Obama's Agenda in Asia: Create More Jobs at Home
"There aren't many areas where Obama can cooperate with the Republicans, but I think trade is one," says Meredith Broadbent, a trade specialist at the Center for Strategic and International Studies in Washington, D.C. "Trade is something he can be bipartisan about, but it requires him to take on the unions in his own party."
Obama's trip will take him to India, Japan, Indonesia and South Korea. Security and international political issues are on the agenda, but economic matters -- particularly those involving U.S. jobs -- are at the forefront. Obama will also attend a summit meeting of the G20 nations in Seoul, which will also be focused on getting the world economy back on track after the financial crisis.
Wanted: Agreement on Agreements
"The primary purpose is to take a bunch of U.S. companies and open up markets so that we can sell in Asia, in some of the fastest growing markets in the world, and we can create jobs here in the United States of America," Obama noted on Thursday.
"My hope is that we've got some specific announcements that show the connection between what we're doing overseas and what happens here at home when it comes to job growth and economic growth," the president said.
That's a pretty tall order, given the fact that the U.S. has dragged its heels on efforts to implement free trade agreements with Asian nations. Obama has the most work to do in South Korea, a nation with whom the U.S. signed a foreign trade agreement three years ago. Obama blocked implementation of the deal when he took office because of concern that the agreement was too skewed in Korea's favor regarding auto and beef exports.
Obama is under heavy pressure from U.S. business to expand trade because the European Union has also signed a trade agreement with Korea, and the deal is set to go into effect in just a few months. If that happens, European exporters will be able to send goods to Korea duty-free while U.S. companies continue to pay hefty tariffs, making their products less competitive.
The Pressure Is On
"The pressure couldn't be higher," says John Murphy, vice president for international affairs at the U.S. Chamber of Commerce. "This will be the largest new trade deal the U.S. has entered into in nearly 20 years, and the economic consequences are vital," Murphy says, referring to the North-American Free Trade Agreement that was signed by President Clinton.
The White House hasn't given any indication of how it plans to resolve the outstanding issues, since it is unlikely Korea can be forced to import more American cars. To save face with its own voters, the South Korean government will likely demand concessions if Obama wants to change the pact, which was finalized three years ago, during the Bush Administration.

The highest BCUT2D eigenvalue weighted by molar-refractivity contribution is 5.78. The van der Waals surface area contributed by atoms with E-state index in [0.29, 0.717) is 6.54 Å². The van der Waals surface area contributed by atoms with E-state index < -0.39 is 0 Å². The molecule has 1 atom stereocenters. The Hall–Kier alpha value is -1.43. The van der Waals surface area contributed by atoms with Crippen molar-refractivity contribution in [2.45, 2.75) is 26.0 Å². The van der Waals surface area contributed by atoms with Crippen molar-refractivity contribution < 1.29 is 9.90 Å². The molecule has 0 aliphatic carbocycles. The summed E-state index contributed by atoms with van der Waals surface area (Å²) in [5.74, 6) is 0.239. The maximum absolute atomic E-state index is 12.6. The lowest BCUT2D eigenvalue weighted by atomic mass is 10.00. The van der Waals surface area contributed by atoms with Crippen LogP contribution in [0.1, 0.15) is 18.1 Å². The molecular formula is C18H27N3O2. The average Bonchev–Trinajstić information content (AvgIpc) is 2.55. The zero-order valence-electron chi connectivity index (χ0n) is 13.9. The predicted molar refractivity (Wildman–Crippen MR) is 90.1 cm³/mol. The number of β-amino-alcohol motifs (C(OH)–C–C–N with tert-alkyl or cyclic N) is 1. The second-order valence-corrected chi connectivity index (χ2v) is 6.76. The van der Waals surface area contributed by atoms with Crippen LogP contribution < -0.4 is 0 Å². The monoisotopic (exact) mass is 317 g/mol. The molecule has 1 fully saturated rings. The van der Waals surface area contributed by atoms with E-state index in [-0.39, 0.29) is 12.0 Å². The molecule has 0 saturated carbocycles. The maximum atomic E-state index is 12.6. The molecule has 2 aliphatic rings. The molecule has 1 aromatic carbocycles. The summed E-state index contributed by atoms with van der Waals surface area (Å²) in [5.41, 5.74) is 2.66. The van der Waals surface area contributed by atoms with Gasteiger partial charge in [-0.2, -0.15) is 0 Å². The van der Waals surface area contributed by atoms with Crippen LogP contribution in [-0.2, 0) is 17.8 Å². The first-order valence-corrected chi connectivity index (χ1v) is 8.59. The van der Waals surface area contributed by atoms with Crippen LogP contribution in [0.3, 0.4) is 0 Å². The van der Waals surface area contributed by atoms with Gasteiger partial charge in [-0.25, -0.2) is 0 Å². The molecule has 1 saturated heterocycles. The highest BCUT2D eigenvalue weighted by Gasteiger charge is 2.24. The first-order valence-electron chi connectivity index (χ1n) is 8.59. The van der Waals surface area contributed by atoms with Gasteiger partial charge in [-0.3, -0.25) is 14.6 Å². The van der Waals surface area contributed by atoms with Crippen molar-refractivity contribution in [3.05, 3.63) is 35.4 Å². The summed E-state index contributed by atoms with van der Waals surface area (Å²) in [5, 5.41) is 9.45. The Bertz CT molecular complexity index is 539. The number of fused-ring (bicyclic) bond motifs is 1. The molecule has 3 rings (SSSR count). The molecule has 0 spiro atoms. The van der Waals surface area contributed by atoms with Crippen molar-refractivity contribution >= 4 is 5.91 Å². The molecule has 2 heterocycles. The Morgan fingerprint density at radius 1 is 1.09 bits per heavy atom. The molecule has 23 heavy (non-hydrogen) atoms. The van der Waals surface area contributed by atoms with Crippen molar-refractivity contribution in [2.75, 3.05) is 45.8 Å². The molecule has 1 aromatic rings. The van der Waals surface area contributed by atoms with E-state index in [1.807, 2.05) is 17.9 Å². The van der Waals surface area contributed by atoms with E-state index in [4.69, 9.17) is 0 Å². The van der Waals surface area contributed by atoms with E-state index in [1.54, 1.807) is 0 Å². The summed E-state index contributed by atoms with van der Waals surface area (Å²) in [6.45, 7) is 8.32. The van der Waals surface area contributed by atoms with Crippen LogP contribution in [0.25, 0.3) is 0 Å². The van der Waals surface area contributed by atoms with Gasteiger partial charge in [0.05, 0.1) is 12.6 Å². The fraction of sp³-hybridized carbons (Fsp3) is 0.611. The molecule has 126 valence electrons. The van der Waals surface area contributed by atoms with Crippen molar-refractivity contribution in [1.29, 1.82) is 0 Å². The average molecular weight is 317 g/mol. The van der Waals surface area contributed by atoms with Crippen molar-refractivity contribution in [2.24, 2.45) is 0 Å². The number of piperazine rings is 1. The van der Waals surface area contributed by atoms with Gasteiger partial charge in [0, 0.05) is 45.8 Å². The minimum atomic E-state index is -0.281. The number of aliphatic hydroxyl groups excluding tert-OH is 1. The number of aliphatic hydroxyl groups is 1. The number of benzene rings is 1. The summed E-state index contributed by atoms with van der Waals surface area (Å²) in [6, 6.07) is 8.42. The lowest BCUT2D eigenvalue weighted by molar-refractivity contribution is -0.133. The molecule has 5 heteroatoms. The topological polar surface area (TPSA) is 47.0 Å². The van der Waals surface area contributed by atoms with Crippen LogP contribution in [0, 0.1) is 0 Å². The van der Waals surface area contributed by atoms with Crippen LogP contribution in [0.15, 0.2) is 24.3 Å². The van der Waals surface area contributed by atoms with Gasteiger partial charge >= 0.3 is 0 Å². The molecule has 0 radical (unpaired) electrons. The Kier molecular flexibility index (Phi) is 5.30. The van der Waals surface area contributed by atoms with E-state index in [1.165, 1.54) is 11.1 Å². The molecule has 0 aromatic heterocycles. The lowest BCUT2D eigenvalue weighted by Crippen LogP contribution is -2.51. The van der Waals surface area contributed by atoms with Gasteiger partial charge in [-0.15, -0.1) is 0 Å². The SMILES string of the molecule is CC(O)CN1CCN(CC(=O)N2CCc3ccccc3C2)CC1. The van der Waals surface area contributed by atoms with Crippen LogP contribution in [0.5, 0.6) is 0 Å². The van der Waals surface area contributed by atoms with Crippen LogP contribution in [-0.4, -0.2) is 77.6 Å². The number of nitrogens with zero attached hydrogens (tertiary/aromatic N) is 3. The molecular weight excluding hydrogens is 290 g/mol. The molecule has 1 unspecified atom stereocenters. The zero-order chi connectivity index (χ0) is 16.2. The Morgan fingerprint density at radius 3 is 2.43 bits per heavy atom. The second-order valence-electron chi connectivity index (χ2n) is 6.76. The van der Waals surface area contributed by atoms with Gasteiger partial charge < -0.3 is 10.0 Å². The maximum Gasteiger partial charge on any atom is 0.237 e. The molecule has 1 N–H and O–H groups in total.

"There is a new trade architecture being created in the Asia-Pacific region that is shutting out U.S. goods and services," Murphy says. "If U.S. exporters wants to be competitive in that part of the world, we have to move forward with our pending trade agreements."
In addition to the agreement with Korea, the U.S. is currently negotiating a trade pact, known as the Transpacific Partnership, that would give U.S. goods tariff-free entry into Singapore, Australia, New Zealand, Peru, Chile, Malaysia and Vietnam.
The U.S. currently has only two preferential trade agreements in Asia, with Australia and tiny Singapore.
Europeans are currently negotiating a free-trade agreement with India, at a time when the U.S. hasn't even begun talks with New Delhi on the subject.
India has extremely high tariffs on imports, which keep most foreign manufactured goods out of the country. India also limits how much control a foreign company can exert over a joint venture -- a policy which has deterred many U.S. firms from making investments in Indian companies. European negotiators are also discussing a foreign investment treaty with India that would provide a major advantage in the country.
A Presidential Roadshow
Obama is traveling with 200 U.S. executives, including CEOs from General Electric and Boeing, who want to sell capital goods, medical equipment and jet aircraft to India. The government in New Delhi is also negotiating to buy new warplanes to replace its aging fleet of Russian jets. The U.S. is also in the running to sell civilian nuclear technology to India.
"On the trip I'm about to take, I'm going to be talking about opening up additional markets in places like India, so that American businesses can sell more products abroad in order to create more jobs here at home," Obama said Thursday
An Indian news agency reported that the Obama administration was spending $200 million a day on the visit, including housing the executives in five star hotels, but the White House said the figure was wildly inflated.
About 25% of U.S. exports currently go to East Asian countries. While exports have been growing in dollar terms, the U.S. is actually losing market share to other countries trading in the region.
Obama has pledged to double U.S. exports in five years, though it is hard to see how the U.S. can add $300 billion in international sales in such a short period, says Broadbent. Obama also pledged to support small business exports, but an increase of the magnitude of $300 billion can only come from big companies, she says.
"The agreement with Korea will be the proxy for whether the region feels like we're back and wanting to get more involved commercially," Broadbent says.
Because many in the Democratic Party, especially House Speaker Nancy Pelosi, are closely allied with organized labor, Obama may be forced to win Republican support if he wants to achieve passage of the free trade agreement with Korea and the Pacific Partnership nations. That will depend on how willing the newly triumphant Republicans are in helping a Democratic rival achieve a big win economically.